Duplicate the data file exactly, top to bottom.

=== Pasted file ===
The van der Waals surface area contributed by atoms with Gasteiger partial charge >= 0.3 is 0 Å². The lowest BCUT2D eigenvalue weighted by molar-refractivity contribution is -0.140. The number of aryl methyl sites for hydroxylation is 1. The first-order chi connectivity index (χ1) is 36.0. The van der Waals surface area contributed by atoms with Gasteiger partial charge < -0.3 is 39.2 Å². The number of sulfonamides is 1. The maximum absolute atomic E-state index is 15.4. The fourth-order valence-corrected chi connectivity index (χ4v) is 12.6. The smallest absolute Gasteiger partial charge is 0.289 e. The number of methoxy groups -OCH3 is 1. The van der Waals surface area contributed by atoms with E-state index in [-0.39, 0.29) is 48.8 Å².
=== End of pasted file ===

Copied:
The van der Waals surface area contributed by atoms with Gasteiger partial charge >= 0.3 is 0 Å². The lowest BCUT2D eigenvalue weighted by molar-refractivity contribution is -0.140. The number of aryl methyl sites for hydroxylation is 1. The first-order chi connectivity index (χ1) is 36.0. The van der Waals surface area contributed by atoms with Gasteiger partial charge < -0.3 is 39.2 Å². The number of sulfonamides is 1. The maximum absolute atomic E-state index is 15.4. The fourth-order valence-corrected chi connectivity index (χ4v) is 12.6. The smallest absolute Gasteiger partial charge is 0.289 e. The number of methoxy groups -OCH3 is 1. The van der Waals surface area contributed by atoms with E-state index in [-0.39, 0.29) is 48.8 Å².